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I bought the Canakit, which comes with all the necessities:

  • breadboard

  • the T-Shaped GPIO to Breadboard Interface Board

  • Wires

  • LEDs

  • and other useful things.

As soon as I opened my kit, I immediately put the raspberry pi into the case that came with it. I then plugged it up to my HDTV, both power and HDMI. I installed the Raspberry Pi OS, checked things out; it is a working computer.

Next, I went to the internet for tutorials, because frankly I have no experience will electrical engineering, the most that I know is that there is a positive and a negative, and there is various jargon such as amps, volts, and watts that I do not understand.

I followed the tutorials to the T and still, I cannot for the life of me get any damned LED to light up! Nothing happens whatsoever no matter what I try.

I did, however, somehow manage to cause a short that restarted my Pi, but the Pi continues to function normally. What could have happened? Do I need a new breadboard, new interface board, new Pi?! I've been pulling my hair out just trying to get my feet wet in the electronics field.

Here is my setup, please excuse the image quality.

Note: the Pi is on and running the OS fine from when I took the picture.

farview enter image description here

As you can almost see, I have the red cable plugged to "3V3" and I have the black cable plugged to "GND"

From where I plugged the other end of the black cable I have a resistor, of which I do not know the amperage, connected to the same rail as I have the negative side of the LED. The short end.

And I have the red cable going straight to the same rail as the positive part of the LED. This should work from what I have seen on the internet, but I can't seem to succeed.

Nothing I try works, but..

I am able to turn the PI off

if I connect the SC pin to a ground, the pi cold restarts. I know this is probably not good for the Pi, about the same as cold restarting your pc is.

But the fact that it does that tells me that the interface board actually works, or at least that one SC pin does.

Did I break something?

  • You should double check the connections to ensure your LED is connected the right way around (long leg is positive) with a resistor to limit the current. Are you able to attach a picture of your setup? – TheJamaicanGuy Jan 13 '15 at 0:30
  • See pictures added. – dockeryZ Jan 13 '15 at 0:54
  • You can use the rails on the side of that breakout -> breadboard instead of the individual GND and 3.3V pins. In the pic you've jumped GND to the - half of the rail -- they're the same thing. So harmless, but you should be careful and make sure you are clear on these things because you could break something! – goldilocks Jan 13 '15 at 2:57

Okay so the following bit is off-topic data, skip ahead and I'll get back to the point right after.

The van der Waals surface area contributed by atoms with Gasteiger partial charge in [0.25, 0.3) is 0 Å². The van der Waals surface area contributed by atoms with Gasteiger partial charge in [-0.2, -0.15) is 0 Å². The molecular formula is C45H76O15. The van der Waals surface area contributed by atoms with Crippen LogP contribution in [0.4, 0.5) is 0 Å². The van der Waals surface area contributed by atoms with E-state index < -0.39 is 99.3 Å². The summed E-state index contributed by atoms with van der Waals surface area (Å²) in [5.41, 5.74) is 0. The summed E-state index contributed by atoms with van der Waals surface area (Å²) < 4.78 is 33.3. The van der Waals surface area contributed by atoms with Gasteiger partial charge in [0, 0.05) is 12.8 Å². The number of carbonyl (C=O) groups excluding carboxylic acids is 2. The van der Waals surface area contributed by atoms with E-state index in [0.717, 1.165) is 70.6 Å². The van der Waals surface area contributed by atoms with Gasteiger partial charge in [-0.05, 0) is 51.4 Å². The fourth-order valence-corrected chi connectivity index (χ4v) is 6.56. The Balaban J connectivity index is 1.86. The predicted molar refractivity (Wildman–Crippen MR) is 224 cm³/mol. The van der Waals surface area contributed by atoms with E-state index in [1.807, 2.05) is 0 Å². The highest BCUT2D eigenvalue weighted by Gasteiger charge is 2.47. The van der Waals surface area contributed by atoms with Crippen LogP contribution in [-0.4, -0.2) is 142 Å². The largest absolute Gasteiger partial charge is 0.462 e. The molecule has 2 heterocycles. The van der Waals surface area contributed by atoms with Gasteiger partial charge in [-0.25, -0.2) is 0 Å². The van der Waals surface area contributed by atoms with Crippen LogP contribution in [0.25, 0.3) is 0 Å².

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Aha, I got it to light up!

I was just searching through Google images and found this http://pi4j.com/images/gpio-control-example.png

I don't know why that it turned on this way though?

Because I had the ribbon cable plugged in backwards

If their diagram for the pins is correct, then this is my working setup

I guess the longer side is the ground, because that's what it is plugged to.

Again, I have the short side of the LED plugged into where the positive charge is.

Update

Well, I somehow manage to screw it up. I had it lit up just fine. I actually managed to figure out that I only needed one wire, from Pin 11 to a resistor connecting to the short pin on the LED; and I plugged the long pin into the apparently already grounded 3.3V side of the board. I then got trigger happy and became curious as to which pins I get get power from.

As it turned out, I was only able to get actual power to the light from only pins 11 & 35.

I am not sure which pin I chose next, but it did a cold shutdown on my pi, it did not come back on. When I touched that same aforementioned pin again, it came back on.. as if I hit the power button.

But I could never get the LED to light up again!

I touched the wrong pin somehow and now I can't seem to do anything. If I hit that same aforementioned though, it will cut shut it down as well as turn it back on.

What in the world have I done?

  • In your photo, you have 3.3 V direct to the LED then the resistor between the LED and ground. That's wrong -- as per your diagram linked here, the resistor should be between 3.3 V and the LED, then the LED is direct to ground. That probably won't prevent the LED from lighting up, but it may cause it to burn out... – goldilocks Jan 13 '15 at 2:52
  • Right, I switched that and my led lit up, now, unfortunately, it seems I got to trigger happy with my wires and I cannot get it to light up again. I have tried a different wire, resistor and LED. No avail. – dockeryZ Jan 13 '15 at 3:35
  • You should check the voltage on the 3.3 V rail with a multimeter (if you don't have one, you can get them at a hardware store for ~$15). You have to be careful not to short that to ground, etc. You can permanently damage things, which I guess you may have already done :( – goldilocks Jan 13 '15 at 10:52

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